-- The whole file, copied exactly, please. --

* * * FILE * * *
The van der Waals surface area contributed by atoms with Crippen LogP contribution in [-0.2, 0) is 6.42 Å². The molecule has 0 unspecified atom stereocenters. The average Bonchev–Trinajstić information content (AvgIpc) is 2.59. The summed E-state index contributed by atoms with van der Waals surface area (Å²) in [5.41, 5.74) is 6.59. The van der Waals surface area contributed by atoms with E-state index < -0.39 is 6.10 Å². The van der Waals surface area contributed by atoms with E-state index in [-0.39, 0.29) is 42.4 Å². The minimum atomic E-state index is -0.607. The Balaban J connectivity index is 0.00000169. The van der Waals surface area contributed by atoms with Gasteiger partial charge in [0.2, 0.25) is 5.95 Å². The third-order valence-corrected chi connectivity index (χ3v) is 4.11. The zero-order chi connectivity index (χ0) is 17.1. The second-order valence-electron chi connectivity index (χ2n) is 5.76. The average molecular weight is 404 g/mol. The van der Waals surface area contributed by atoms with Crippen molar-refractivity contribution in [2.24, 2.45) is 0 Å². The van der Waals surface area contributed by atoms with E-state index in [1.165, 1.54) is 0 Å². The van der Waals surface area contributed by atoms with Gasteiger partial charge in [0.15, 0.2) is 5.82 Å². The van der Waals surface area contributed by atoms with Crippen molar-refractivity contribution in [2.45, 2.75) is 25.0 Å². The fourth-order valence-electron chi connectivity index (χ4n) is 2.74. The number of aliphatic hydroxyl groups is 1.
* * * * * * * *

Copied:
The van der Waals surface area contributed by atoms with Crippen LogP contribution in [-0.2, 0) is 6.42 Å². The molecule has 0 unspecified atom stereocenters. The average Bonchev–Trinajstić information content (AvgIpc) is 2.59. The summed E-state index contributed by atoms with van der Waals surface area (Å²) in [5.41, 5.74) is 6.59. The van der Waals surface area contributed by atoms with E-state index < -0.39 is 6.10 Å². The van der Waals surface area contributed by atoms with E-state index in [-0.39, 0.29) is 42.4 Å². The minimum atomic E-state index is -0.607. The Balaban J connectivity index is 0.00000169. The van der Waals surface area contributed by atoms with Gasteiger partial charge in [0.2, 0.25) is 5.95 Å². The third-order valence-corrected chi connectivity index (χ3v) is 4.11. The zero-order chi connectivity index (χ0) is 17.1. The second-order valence-electron chi connectivity index (χ2n) is 5.76. The average molecular weight is 404 g/mol. The van der Waals surface area contributed by atoms with Crippen molar-refractivity contribution in [2.24, 2.45) is 0 Å². The van der Waals surface area contributed by atoms with E-state index in [1.165, 1.54) is 0 Å². The van der Waals surface area contributed by atoms with Gasteiger partial charge in [0.15, 0.2) is 5.82 Å². The van der Waals surface area contributed by atoms with Crippen molar-refractivity contribution in [2.45, 2.75) is 25.0 Å². The fourth-order valence-electron chi connectivity index (χ4n) is 2.74. The number of aliphatic hydroxyl groups is 1.